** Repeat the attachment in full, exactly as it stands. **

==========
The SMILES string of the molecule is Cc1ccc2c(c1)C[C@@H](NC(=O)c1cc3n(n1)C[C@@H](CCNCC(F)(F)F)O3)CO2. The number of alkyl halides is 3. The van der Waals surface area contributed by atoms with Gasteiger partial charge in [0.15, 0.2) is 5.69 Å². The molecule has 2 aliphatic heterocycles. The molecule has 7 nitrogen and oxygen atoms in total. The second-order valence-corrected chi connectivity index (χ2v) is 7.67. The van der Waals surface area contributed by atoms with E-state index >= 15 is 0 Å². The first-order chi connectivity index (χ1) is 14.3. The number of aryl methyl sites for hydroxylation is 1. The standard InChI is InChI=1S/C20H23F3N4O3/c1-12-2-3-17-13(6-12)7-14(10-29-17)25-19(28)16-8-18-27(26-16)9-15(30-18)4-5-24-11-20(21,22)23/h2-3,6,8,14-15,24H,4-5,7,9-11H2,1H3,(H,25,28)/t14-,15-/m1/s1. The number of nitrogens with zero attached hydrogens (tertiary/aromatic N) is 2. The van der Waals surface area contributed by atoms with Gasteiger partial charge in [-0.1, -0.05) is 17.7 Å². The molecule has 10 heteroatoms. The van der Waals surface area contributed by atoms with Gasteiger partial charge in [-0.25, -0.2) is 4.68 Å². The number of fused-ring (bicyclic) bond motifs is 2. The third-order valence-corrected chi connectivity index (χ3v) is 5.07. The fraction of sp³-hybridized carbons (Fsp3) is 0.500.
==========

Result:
The SMILES string of the molecule is Cc1ccc2c(c1)C[C@@H](NC(=O)c1cc3n(n1)C[C@@H](CCNCC(F)(F)F)O3)CO2. The number of alkyl halides is 3. The van der Waals surface area contributed by atoms with Gasteiger partial charge in [0.15, 0.2) is 5.69 Å². The molecule has 2 aliphatic heterocycles. The molecule has 7 nitrogen and oxygen atoms in total. The second-order valence-corrected chi connectivity index (χ2v) is 7.67. The van der Waals surface area contributed by atoms with E-state index >= 15 is 0 Å². The first-order chi connectivity index (χ1) is 14.3. The number of aryl methyl sites for hydroxylation is 1. The standard InChI is InChI=1S/C20H23F3N4O3/c1-12-2-3-17-13(6-12)7-14(10-29-17)25-19(28)16-8-18-27(26-16)9-15(30-18)4-5-24-11-20(21,22)23/h2-3,6,8,14-15,24H,4-5,7,9-11H2,1H3,(H,25,28)/t14-,15-/m1/s1. The number of nitrogens with zero attached hydrogens (tertiary/aromatic N) is 2. The van der Waals surface area contributed by atoms with Gasteiger partial charge in [-0.1, -0.05) is 17.7 Å². The molecule has 10 heteroatoms. The van der Waals surface area contributed by atoms with Gasteiger partial charge in [-0.25, -0.2) is 4.68 Å². The number of fused-ring (bicyclic) bond motifs is 2. The third-order valence-corrected chi connectivity index (χ3v) is 5.07. The fraction of sp³-hybridized carbons (Fsp3) is 0.500.